, an eminent carver in wood, and a statuary, supposed to be of Dutch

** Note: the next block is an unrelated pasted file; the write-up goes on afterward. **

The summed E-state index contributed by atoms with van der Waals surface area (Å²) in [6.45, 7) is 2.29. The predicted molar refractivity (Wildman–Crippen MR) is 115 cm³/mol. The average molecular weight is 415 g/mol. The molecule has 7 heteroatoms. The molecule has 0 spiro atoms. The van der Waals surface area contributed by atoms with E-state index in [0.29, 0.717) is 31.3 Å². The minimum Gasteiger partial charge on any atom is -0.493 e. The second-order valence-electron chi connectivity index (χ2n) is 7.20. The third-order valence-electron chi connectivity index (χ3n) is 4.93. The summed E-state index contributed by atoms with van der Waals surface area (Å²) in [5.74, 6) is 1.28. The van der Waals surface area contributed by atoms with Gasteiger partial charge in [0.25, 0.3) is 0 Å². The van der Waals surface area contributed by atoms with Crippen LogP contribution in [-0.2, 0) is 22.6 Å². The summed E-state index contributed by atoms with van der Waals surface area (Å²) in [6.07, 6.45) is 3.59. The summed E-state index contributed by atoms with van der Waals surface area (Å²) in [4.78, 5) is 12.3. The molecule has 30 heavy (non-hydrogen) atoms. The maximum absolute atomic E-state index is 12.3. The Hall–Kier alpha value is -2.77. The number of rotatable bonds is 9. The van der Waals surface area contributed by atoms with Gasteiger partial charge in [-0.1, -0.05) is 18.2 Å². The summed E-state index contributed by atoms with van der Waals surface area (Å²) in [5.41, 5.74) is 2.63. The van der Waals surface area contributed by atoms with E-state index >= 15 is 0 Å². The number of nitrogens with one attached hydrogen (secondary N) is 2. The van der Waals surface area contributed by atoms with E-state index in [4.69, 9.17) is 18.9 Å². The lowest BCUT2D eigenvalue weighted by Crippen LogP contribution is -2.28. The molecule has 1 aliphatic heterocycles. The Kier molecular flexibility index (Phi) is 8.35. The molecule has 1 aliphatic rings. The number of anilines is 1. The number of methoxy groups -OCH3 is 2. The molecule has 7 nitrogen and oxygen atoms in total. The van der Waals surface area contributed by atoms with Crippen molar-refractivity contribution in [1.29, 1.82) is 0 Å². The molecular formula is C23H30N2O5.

, an eminent carver in wood, and a statuary, supposed to be of Dutch parents, was born in Spur-alley in the Strand. He lived afterwards in Bell-savage court, Ludgate-hill, where he carved a pot of flowers, which shook surprizingly with the motion of the coaches that passed by. There, is no instance, says lord Orford, of a man, before Gibbons, who gave to wood the loose and airy lightness of flowers, and chained together the various productions of the elements with a free disorder natural to each species. He lived afterwards at Deptford, where Mr. Evelyn, discovering his wonderful talents, recommended him to Charles II. who gave him a place in the board of works, and employed him in the chapel at Windsor. His carved work here is done in lime-tree, representing a great variety of pelicans, doves, palms, and other allusions to scripture history, with the star and garter, and other ornaments, finished with great perfection. At Windsor too, he carved the beautiful pedestal in marble, for the equestrian statue of the king in the principal court. The fruit, fish, implements of shipping, are all exquisite; the base of the figure at Charing-cross, and the statue of Charles II. in the Royal-exchange, were also his, and probably the brazen statue of James II. in the Privy-garden, for there was no other artist of that time capable of it.